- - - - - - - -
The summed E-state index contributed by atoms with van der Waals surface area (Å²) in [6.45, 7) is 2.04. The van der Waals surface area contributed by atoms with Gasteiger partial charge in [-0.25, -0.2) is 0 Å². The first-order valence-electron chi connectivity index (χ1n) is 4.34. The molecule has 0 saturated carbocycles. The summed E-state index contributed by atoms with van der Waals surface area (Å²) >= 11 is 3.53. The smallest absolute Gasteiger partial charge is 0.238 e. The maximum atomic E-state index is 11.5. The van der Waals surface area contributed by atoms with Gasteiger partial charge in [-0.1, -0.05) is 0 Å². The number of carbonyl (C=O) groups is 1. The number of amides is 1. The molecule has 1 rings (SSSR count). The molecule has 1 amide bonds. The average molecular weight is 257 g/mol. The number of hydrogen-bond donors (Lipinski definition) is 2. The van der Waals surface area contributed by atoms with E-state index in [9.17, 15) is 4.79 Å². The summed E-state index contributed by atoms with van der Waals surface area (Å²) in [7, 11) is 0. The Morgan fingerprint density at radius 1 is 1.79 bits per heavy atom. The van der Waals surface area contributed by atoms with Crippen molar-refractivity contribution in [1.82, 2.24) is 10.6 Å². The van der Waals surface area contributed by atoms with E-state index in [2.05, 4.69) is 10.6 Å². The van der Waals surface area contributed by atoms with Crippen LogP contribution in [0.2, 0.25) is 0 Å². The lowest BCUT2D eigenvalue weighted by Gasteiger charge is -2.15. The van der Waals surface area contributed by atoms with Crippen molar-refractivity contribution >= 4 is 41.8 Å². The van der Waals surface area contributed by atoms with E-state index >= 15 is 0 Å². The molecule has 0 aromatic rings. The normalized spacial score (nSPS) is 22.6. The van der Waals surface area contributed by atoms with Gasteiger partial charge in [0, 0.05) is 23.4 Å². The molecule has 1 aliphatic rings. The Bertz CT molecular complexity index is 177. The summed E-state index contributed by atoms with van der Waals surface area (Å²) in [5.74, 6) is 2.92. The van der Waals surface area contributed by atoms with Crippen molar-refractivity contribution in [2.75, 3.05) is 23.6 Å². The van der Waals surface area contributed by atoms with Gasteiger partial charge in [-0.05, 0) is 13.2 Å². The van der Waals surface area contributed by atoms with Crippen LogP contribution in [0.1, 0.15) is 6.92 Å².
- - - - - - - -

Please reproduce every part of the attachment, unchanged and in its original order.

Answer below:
The summed E-state index contributed by atoms with van der Waals surface area (Å²) in [6.45, 7) is 2.04. The van der Waals surface area contributed by atoms with Gasteiger partial charge in [-0.25, -0.2) is 0 Å². The first-order valence-electron chi connectivity index (χ1n) is 4.34. The molecule has 0 saturated carbocycles. The summed E-state index contributed by atoms with van der Waals surface area (Å²) >= 11 is 3.53. The smallest absolute Gasteiger partial charge is 0.238 e. The maximum atomic E-state index is 11.5. The van der Waals surface area contributed by atoms with Gasteiger partial charge in [-0.1, -0.05) is 0 Å². The number of carbonyl (C=O) groups is 1. The number of amides is 1. The molecule has 1 rings (SSSR count). The molecule has 1 amide bonds. The average molecular weight is 257 g/mol. The number of hydrogen-bond donors (Lipinski definition) is 2. The van der Waals surface area contributed by atoms with E-state index in [9.17, 15) is 4.79 Å². The summed E-state index contributed by atoms with van der Waals surface area (Å²) in [7, 11) is 0. The Morgan fingerprint density at radius 1 is 1.79 bits per heavy atom. The van der Waals surface area contributed by atoms with Crippen molar-refractivity contribution in [1.82, 2.24) is 10.6 Å². The van der Waals surface area contributed by atoms with E-state index in [2.05, 4.69) is 10.6 Å². The van der Waals surface area contributed by atoms with Crippen LogP contribution in [0.2, 0.25) is 0 Å². The lowest BCUT2D eigenvalue weighted by Gasteiger charge is -2.15. The van der Waals surface area contributed by atoms with Crippen molar-refractivity contribution >= 4 is 41.8 Å². The van der Waals surface area contributed by atoms with E-state index >= 15 is 0 Å². The molecule has 0 aromatic rings. The normalized spacial score (nSPS) is 22.6. The van der Waals surface area contributed by atoms with Gasteiger partial charge in [0, 0.05) is 23.4 Å². The molecule has 1 aliphatic rings. The Bertz CT molecular complexity index is 177. The summed E-state index contributed by atoms with van der Waals surface area (Å²) in [5.74, 6) is 2.92. The van der Waals surface area contributed by atoms with Crippen molar-refractivity contribution in [2.75, 3.05) is 23.6 Å². The van der Waals surface area contributed by atoms with Gasteiger partial charge in [-0.05, 0) is 13.2 Å². The van der Waals surface area contributed by atoms with Crippen LogP contribution in [0.1, 0.15) is 6.92 Å².